Uber Cup: Saina Nehwal, PV Sindhu Falter in Semis, India Settle for Historic Bronze

Saina Nehwal and PV Sindhu lost the deciding doubles match as Japan came from behind to win the Uber Cup semis 3-2. India finished third for the first time in the competition.

Updated: May 24, 2014 09:22 IST
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New Delhi: It was heartbreak for India as Japan entered the final of the Uber Cup here on Saturday evening. India blew a 2-0 lead as Japan bounced back to force the fifth and final Rubber in front of a partisan Siri Fort crowd. Japan will play China in the title round.

The hosts fielded Saina Nehwal and PV Sindhu in the deciding doubles but India's best shuttlers, who rarely play doubles at the international level, expectedly failed as a team against the Japanese pair of Miyuki Maeda and Reika Kakiiwa. Saina and Sindhu lost 14-21, 11-21 in just 39 minutes.

This was the first time India were playing the semifinals of the Uber Cup. Having assured themselves a historic bronze on Thursday, India looked good to enter the final, but only just. India led 2-0 after Saina and Sindhu won their singles but Japan clawed back wining the first doubles against the seasoned Jwala Gutta and Ashwini Ponappa.

Olympic bronze medallist and India's No. 1 star Saina gave the hosts a fluent start by beating Minatsu Mitani 21-12, 21-13 but Sindhu was stretched to three games by Sayaka Takahashi. Sindhu lost her opening game 19-21 but won the second 21-18. The third game was a cliff-hanger with Sindhu winning a 72-minute contest 26-24.

The doubles started on a poor note for India's specialist pair of Jwala Gutta and Ashwini Ponappa. They lost the first game to Misaki Matsumo 12-21 but showed nerves of steel to win the second 22-20. At one stage in the second game, the India duo squandered four game points but final managed to force the decider.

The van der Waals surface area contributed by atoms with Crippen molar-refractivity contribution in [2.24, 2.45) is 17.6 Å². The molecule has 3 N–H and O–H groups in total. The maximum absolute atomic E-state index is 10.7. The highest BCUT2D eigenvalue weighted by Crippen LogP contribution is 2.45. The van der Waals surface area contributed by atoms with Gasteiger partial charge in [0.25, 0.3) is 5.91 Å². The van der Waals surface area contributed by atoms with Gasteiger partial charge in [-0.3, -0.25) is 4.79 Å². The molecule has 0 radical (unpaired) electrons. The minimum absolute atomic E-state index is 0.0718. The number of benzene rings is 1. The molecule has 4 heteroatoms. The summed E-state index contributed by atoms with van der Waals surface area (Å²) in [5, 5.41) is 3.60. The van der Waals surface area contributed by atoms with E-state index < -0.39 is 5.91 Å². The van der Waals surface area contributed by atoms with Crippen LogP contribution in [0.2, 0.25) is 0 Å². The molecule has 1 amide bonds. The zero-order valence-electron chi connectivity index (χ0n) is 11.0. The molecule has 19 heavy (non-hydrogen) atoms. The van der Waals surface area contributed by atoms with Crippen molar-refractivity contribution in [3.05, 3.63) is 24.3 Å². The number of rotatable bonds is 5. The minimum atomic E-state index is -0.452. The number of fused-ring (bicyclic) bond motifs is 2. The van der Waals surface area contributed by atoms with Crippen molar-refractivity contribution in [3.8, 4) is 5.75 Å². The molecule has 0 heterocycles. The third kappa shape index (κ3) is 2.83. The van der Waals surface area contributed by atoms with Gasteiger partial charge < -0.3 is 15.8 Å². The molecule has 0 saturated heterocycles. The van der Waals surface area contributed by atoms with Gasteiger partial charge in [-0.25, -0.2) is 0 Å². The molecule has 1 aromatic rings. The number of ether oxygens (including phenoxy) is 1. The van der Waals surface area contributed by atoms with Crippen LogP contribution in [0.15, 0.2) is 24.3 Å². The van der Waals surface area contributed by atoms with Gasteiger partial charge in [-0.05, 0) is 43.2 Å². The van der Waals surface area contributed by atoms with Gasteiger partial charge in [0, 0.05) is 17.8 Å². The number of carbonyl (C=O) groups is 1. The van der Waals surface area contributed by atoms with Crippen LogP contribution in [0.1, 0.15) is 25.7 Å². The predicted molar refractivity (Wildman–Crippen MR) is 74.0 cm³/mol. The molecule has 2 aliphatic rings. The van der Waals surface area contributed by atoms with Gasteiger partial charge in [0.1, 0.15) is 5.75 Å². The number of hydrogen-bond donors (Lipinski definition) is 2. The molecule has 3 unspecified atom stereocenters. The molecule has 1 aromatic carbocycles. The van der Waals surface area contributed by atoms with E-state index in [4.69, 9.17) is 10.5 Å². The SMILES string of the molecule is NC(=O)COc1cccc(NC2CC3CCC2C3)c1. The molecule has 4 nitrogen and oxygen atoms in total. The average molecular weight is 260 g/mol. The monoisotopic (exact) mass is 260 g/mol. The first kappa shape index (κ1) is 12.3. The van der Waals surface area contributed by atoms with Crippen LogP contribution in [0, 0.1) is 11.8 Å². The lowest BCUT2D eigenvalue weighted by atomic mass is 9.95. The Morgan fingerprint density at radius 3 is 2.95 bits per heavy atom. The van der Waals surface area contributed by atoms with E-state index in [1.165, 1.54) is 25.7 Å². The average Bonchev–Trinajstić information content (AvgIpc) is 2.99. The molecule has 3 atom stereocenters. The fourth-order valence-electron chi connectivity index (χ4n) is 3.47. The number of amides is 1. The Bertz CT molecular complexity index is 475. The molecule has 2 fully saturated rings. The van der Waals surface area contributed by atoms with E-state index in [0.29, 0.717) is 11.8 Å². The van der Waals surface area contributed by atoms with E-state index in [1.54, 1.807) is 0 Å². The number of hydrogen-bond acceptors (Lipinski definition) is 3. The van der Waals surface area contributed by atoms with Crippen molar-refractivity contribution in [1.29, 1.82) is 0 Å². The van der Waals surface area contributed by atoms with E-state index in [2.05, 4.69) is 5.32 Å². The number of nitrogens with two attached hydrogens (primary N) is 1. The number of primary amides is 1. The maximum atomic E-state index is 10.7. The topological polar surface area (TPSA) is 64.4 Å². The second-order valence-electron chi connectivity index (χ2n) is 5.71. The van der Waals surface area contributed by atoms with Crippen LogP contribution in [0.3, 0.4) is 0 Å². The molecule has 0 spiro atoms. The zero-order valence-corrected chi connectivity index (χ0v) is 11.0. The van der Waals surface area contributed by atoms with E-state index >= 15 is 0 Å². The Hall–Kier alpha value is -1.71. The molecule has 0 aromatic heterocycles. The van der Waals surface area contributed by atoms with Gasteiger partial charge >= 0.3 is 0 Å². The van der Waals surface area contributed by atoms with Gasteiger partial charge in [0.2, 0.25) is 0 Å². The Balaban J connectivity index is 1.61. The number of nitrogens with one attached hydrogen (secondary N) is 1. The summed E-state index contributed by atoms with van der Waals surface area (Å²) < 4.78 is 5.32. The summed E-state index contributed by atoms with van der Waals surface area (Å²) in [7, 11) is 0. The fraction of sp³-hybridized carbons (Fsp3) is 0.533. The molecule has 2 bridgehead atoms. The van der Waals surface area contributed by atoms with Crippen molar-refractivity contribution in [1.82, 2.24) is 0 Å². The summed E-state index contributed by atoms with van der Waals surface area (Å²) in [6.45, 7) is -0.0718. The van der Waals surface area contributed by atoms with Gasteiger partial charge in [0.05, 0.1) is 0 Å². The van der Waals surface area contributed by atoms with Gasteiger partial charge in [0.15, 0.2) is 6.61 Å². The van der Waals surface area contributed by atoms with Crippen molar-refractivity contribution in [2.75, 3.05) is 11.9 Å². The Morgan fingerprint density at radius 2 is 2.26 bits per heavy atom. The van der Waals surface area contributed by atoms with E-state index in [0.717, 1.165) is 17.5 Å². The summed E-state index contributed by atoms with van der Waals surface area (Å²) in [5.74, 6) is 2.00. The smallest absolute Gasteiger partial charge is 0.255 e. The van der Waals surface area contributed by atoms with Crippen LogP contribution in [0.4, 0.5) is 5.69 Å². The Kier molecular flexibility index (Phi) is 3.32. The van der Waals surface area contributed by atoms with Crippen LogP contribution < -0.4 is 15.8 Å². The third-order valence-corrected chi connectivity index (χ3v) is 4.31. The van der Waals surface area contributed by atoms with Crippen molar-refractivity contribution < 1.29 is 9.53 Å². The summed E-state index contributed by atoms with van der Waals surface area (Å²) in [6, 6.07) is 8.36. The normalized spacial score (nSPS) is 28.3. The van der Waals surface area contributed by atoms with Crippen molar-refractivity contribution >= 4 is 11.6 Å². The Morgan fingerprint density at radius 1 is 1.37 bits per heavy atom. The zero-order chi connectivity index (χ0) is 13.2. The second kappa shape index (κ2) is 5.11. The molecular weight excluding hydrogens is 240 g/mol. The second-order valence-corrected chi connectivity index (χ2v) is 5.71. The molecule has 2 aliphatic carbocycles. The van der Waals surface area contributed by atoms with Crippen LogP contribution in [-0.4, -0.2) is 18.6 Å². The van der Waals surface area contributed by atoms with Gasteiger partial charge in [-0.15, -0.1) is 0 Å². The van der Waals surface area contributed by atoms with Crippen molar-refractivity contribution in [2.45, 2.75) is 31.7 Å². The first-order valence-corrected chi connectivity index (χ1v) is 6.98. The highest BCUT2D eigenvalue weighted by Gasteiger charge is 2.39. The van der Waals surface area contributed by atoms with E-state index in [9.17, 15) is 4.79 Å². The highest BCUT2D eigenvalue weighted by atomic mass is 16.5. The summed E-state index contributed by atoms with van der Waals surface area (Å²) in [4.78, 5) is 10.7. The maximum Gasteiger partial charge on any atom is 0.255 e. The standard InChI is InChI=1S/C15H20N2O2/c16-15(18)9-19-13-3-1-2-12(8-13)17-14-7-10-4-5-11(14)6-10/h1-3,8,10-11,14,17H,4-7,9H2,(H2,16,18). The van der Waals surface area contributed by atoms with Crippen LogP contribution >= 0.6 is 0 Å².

The third game went neck-and-neck till the Japanese broke free from 15-12 and steadily built on their lead. Jwala and Ashwini lost 16-21 as Japan cut India's lead to 2-1. The match lasted almost an hour but the Japanese pair looked fitter and mentally stronger against their experienced Indian opponents.

The fourth match, singles, brought India's PC Thulasi on stage. She lost the first game 14-21 to Eriko Hirose. The Japanese girl proved a stronger opponent as she won the second game 21-15 to win the match in 45 minutes. Japan drew level 2-2. It was a stunning turnaround by the Japanese in front of a partisan Indian crowd at Siri Fort.

India never bargained to play the fifth Rubber, a doubles. Singles specialists Saina and Sindhu teamed up against Miyuki Maeda and Reika Kakiiwa. Rarely have badminton fans seen this Indian combination.

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